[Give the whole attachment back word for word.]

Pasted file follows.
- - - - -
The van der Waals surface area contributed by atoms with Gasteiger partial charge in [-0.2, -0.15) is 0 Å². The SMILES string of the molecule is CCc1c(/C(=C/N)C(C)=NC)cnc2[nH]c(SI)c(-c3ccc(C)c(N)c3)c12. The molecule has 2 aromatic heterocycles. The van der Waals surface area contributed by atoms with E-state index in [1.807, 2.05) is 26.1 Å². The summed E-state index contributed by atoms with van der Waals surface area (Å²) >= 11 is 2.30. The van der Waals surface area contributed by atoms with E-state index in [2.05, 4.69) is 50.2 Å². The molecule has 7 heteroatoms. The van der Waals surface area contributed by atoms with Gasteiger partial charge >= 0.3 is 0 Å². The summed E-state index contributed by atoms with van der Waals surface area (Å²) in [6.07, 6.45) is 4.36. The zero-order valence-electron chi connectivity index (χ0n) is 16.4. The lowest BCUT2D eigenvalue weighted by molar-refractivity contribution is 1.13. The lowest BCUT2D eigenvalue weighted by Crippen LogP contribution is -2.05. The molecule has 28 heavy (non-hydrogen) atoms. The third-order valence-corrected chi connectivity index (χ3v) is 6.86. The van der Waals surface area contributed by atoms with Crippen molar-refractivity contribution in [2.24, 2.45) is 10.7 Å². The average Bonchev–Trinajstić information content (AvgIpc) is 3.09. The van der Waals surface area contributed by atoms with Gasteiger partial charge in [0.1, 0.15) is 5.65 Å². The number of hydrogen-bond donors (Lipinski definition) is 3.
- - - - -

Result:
The van der Waals surface area contributed by atoms with Gasteiger partial charge in [-0.2, -0.15) is 0 Å². The SMILES string of the molecule is CCc1c(/C(=C/N)C(C)=NC)cnc2[nH]c(SI)c(-c3ccc(C)c(N)c3)c12. The molecule has 2 aromatic heterocycles. The van der Waals surface area contributed by atoms with E-state index in [1.807, 2.05) is 26.1 Å². The summed E-state index contributed by atoms with van der Waals surface area (Å²) >= 11 is 2.30. The van der Waals surface area contributed by atoms with E-state index in [2.05, 4.69) is 50.2 Å². The molecule has 7 heteroatoms. The van der Waals surface area contributed by atoms with Gasteiger partial charge >= 0.3 is 0 Å². The summed E-state index contributed by atoms with van der Waals surface area (Å²) in [6.07, 6.45) is 4.36. The zero-order valence-electron chi connectivity index (χ0n) is 16.4. The lowest BCUT2D eigenvalue weighted by molar-refractivity contribution is 1.13. The lowest BCUT2D eigenvalue weighted by Crippen LogP contribution is -2.05. The molecule has 28 heavy (non-hydrogen) atoms. The third-order valence-corrected chi connectivity index (χ3v) is 6.86. The van der Waals surface area contributed by atoms with Crippen molar-refractivity contribution in [2.24, 2.45) is 10.7 Å². The average Bonchev–Trinajstić information content (AvgIpc) is 3.09. The van der Waals surface area contributed by atoms with Gasteiger partial charge in [0.1, 0.15) is 5.65 Å². The number of hydrogen-bond donors (Lipinski definition) is 3.